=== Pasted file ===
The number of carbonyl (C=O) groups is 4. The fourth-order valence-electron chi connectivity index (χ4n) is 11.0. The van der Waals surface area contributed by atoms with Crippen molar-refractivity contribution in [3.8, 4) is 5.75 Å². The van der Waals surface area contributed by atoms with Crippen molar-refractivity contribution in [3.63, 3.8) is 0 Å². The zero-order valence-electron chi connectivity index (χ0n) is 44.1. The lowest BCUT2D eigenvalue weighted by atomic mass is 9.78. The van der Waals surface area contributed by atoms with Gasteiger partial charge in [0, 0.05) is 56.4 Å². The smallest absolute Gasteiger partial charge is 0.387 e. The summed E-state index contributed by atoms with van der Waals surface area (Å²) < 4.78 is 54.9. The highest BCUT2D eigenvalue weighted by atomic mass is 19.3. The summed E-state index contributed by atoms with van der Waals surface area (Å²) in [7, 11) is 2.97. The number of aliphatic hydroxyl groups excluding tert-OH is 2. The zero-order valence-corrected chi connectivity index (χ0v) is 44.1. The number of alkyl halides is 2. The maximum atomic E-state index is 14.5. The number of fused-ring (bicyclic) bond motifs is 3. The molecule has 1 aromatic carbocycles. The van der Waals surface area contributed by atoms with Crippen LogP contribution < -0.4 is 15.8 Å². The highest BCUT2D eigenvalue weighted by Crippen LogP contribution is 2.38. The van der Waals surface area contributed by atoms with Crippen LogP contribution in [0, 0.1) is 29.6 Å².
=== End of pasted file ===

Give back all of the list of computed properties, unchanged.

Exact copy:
The number of carbonyl (C=O) groups is 4. The fourth-order valence-electron chi connectivity index (χ4n) is 11.0. The van der Waals surface area contributed by atoms with Crippen molar-refractivity contribution in [3.8, 4) is 5.75 Å². The van der Waals surface area contributed by atoms with Crippen molar-refractivity contribution in [3.63, 3.8) is 0 Å². The zero-order valence-electron chi connectivity index (χ0n) is 44.1. The lowest BCUT2D eigenvalue weighted by atomic mass is 9.78. The van der Waals surface area contributed by atoms with Gasteiger partial charge in [0, 0.05) is 56.4 Å². The smallest absolute Gasteiger partial charge is 0.387 e. The summed E-state index contributed by atoms with van der Waals surface area (Å²) < 4.78 is 54.9. The highest BCUT2D eigenvalue weighted by atomic mass is 19.3. The summed E-state index contributed by atoms with van der Waals surface area (Å²) in [7, 11) is 2.97. The number of aliphatic hydroxyl groups excluding tert-OH is 2. The zero-order valence-corrected chi connectivity index (χ0v) is 44.1. The number of alkyl halides is 2. The maximum atomic E-state index is 14.5. The number of fused-ring (bicyclic) bond motifs is 3. The molecule has 1 aromatic carbocycles. The van der Waals surface area contributed by atoms with Crippen LogP contribution < -0.4 is 15.8 Å². The highest BCUT2D eigenvalue weighted by Crippen LogP contribution is 2.38. The van der Waals surface area contributed by atoms with Crippen LogP contribution in [0, 0.1) is 29.6 Å².